"Even the nipa, palm and bamboo, which are the common source of housing materials of our humble families in Aklan, were all destroyed."
Communication lines in Aklan were still down, said Tristan John Cabrera, CFCA communications liaison for the Philippines who visited the area. Electricity may not be restored for another three months.
The family stands in front of the rubble of their home after Super
Grocery stores, banks, gas stations and other businesses remained closed.
"The first thing that I noticed from the airplane going down at the airport of Aklan was the dark surroundings because of the shutdown of all electrical supply in the province, from establishments to houses," Cabrera said.
Aklan is about 283 miles southeast of Manila and 193 miles west of the province of Leyte, where the devastated city of Tacloban is located.
The Aklan area was under the highest storm warning when the typhoon hit.
Four hours south in Iloilo, CFCA families in the town of San Joaquin fared better because some of the houses are made of cinder blocks or stone, Cabrera said.
CFCA works with more than 900 families in the province, which is in the Western Visayas region.
Still, the impact in some areas was significant. Iloilo is served by CFCA's Antipolo project.
"In Iloilo, you could see the long range of crops and trees in the mountains really cut and dropped down," Cabrera said. "You could also notice the direction of the wind because all trees are leaning left."
Another view of damages from the typhoon.
CFCA dads who are part of the Antipolo project’s ERPAT fathers group will provide labor for rebuilding efforts in Iloilo. The cost of materials will be covered by a CFCA grant.
ERPAT stands for Empowerment and Reaffirmation of Paternal Abilities. The group is coordinating with the local government to assist families who are staying in evacuation centers, reported Malou Navio, Antipolo project coordinator.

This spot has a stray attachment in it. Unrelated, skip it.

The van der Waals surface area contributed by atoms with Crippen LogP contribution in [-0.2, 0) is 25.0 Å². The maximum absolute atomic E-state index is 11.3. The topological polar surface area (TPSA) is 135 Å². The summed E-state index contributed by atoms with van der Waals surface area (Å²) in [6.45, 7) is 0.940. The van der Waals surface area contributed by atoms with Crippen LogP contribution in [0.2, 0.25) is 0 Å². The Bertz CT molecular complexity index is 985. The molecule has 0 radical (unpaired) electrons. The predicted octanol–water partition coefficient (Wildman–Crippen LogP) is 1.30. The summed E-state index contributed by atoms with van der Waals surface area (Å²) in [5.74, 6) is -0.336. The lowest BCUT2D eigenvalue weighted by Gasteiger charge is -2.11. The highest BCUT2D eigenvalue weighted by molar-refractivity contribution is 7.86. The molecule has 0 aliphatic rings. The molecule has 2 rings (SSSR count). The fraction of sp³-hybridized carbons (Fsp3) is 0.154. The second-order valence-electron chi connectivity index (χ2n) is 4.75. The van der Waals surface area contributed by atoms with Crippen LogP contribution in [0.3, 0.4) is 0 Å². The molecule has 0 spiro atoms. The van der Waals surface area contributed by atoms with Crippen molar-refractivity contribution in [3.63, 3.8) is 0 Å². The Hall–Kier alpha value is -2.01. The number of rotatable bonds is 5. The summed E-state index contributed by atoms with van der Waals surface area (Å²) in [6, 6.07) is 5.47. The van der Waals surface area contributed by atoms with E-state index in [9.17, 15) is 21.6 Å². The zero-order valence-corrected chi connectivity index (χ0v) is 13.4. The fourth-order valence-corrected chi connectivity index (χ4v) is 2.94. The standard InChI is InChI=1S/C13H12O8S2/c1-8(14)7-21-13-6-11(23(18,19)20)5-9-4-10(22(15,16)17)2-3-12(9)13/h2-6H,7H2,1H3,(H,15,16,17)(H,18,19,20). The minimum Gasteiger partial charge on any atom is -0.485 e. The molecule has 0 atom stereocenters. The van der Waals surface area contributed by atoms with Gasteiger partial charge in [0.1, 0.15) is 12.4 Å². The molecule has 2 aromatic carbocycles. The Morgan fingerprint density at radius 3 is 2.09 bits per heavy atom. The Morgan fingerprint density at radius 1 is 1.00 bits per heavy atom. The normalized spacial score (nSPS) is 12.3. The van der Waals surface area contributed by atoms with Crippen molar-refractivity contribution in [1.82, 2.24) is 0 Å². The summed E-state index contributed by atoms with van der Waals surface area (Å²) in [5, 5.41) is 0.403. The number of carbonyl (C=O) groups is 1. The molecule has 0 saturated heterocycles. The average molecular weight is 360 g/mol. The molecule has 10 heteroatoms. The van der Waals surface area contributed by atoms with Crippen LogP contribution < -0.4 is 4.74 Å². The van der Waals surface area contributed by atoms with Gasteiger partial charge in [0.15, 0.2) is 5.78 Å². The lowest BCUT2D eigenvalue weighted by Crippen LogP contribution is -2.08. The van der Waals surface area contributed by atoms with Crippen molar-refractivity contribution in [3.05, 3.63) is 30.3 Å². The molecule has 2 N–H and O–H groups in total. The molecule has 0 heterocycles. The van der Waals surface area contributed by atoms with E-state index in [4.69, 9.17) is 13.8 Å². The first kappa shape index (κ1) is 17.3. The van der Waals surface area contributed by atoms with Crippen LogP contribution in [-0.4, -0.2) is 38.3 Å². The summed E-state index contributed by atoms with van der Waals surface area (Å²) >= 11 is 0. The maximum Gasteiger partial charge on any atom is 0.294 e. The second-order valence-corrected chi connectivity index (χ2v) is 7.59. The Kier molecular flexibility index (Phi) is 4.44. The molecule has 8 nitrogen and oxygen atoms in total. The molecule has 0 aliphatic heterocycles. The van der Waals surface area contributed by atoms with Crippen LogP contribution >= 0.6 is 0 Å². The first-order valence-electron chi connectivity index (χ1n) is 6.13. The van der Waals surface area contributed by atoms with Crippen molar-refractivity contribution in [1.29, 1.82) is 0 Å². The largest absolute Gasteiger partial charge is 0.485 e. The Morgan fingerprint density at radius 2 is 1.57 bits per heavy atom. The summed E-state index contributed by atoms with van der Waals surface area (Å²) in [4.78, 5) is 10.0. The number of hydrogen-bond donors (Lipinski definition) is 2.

Farmers in Iloilo lost crops and fishermen lost equipment. CFCA will provide financial help to recover their livelihoods.
In CFCA’s Legazpi project in the Bicol region, north of the most devastated areas, 16 families saw their homes destroyed in the typhoon while 135 families experienced damage to their houses. Crop losses affected 36 families.
Families were living in temporary shelters or staying with relatives, said Gari Olavario, Legazpi project coordinator. The project works with families living in coastal areas, and most of the damage resulted from the storm surge, Olavario said.
A CFCA grant will provide financial help for rebuilding, repairs and crop losses.
Despite everything facing them as they rebuild, Filipinos remain hopeful.
"We encountered a lot of challenges in our lives," Cyrus said, "but I believe because of our hard work and love for each other we could work as one and be able to recover."
CFCA offers ways to help through the Disaster Assistance Fund and by sponsoring a child in the Philippines.